Moving forward

by Vivienne Baillie Gerritsen

Nature's imagination seems endless, and so is Man's. For as long as humans have existed, they have twisted Nature to meet their own needs. Wood has been used to keep them warm. Whale oil has been used to make light. Water has been harnessed to make electricity. And when the era of bio-engineering developed, it was not long before scientists found ways to tinker with an organism's genome for the benefits of mankind. Nowadays, the realm of medication depends heavily on biotechnology. And so, undoubtedly, will novel biofuels. With fossil fuels slowly trickling away, it is becoming paramount to find alternative sources of fuel. And ethanol, though not a new idea, is one. Ethanol is synthesized quite naturally by microorganisms - usually as a waste product - and is the result of the degradation of sugars, by an enzyme known as inulinase, and their subsequent fermentation.

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Protein Spotlight (ISSN 1424-4721) is a monthly review written by the Swiss-Prot team of the SIB Swiss Institute of Bioinformatics. Spotlight articles describe a specific protein or family of proteins on an informal tone. Follow us: Subscribe · Twitter · Facebook

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Tales From A Small World

Tales From A Small World cover

Tales From A Small World is a collection of the first hundred articles which originally appeared on this site. Published in September 2009, the book is enriched by poems from the Dublin poet, Pat Ingoldsby. Learn more and order your copy online.

Journey Into A Tiny World

Journey Into A Tiny World cover

« Globin and Poietin set out to save Lily's life. But time is running short and they can't find the marrow... Here is the tale of their courage, fun and laughter on a journey that takes them deep into the tiniest of worlds.» For children. Learn more and order your copy online.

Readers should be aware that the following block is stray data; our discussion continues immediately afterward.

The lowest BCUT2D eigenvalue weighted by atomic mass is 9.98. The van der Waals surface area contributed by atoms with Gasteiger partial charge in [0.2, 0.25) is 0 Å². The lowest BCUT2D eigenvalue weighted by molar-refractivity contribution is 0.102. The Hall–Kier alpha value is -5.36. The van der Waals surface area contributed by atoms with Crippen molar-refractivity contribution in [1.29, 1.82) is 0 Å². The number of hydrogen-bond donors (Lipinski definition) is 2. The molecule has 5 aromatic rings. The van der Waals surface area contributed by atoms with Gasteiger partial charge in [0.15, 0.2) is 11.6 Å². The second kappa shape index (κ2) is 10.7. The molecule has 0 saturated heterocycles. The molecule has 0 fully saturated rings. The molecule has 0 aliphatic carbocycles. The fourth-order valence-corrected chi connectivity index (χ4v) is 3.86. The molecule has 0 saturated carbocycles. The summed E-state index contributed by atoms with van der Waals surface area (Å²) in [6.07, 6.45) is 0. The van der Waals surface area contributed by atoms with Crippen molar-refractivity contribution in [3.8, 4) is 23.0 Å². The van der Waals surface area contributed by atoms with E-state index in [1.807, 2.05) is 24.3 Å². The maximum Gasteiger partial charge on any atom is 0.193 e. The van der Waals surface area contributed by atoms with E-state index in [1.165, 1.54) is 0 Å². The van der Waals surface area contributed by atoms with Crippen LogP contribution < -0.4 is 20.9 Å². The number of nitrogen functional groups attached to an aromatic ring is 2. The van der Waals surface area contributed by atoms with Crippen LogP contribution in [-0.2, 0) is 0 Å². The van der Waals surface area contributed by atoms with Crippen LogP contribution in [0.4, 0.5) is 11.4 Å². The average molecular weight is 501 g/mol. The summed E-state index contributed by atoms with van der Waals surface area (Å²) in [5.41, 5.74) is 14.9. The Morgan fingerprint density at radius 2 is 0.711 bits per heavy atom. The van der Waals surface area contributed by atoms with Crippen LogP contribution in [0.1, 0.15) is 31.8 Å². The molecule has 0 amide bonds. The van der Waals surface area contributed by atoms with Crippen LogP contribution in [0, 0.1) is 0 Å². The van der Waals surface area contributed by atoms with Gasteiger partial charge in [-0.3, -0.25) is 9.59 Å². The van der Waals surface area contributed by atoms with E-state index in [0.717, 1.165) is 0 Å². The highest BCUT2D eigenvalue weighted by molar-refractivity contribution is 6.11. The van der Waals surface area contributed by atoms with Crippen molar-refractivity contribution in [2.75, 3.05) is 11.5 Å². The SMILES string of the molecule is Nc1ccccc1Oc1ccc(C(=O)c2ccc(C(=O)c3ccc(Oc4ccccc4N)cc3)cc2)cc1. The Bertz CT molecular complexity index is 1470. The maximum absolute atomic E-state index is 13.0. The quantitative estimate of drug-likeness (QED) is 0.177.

Snapshot : 1,2 rhamnosyltransferase

Given the choice, there is a fair chance that a child would prefer a slice of orange to a slice of grapefruit…because an orange is not bitter. The bitterness you taste when eating a grapefruit is due to a molecule known as naringenin-7-O-neohesperidoside, otherwise known as naringin. Naringin is a flavanone. Citrus fruit – such as oranges, mandarins and grapefruit – harbour large quantities of flavanones which are either bitter or tasteless. Oranges, like mandarins, house the tasteless ones, while grapefruit accumulate the bitter ones. The bitterness of any citrus fruit is directly proportional to the amount of naringin present.

A little bit of praise!

“I recently stumbled upon your columns. Let me congratulate you on achieving the near impossible, for your articles have enabled me to successfully marry IT with the Life Sciences and better explain the concepts of bioinformatics to those who are not in the know of the field.

Your articles are very well written, lucid, and contain just enough information to excite the reader to want to learn more about the topic being discussed. They fall in a very rare category where they are accessible to everyone, from the undergraduate students to research students who want to have a basic idea of the topics being discussed. Some of your articles, like "Our hollow architecture" and "Throb" are outstanding pieces.

I would highly recommend your articles as a necessary reading in undergrad classes to get students inspired about the various avenues of research.”

— Rohan Chaubal, Senior Researcher in Genomics, July 2011

Thank you to Ralf Sommer whose work we reproduce on our site!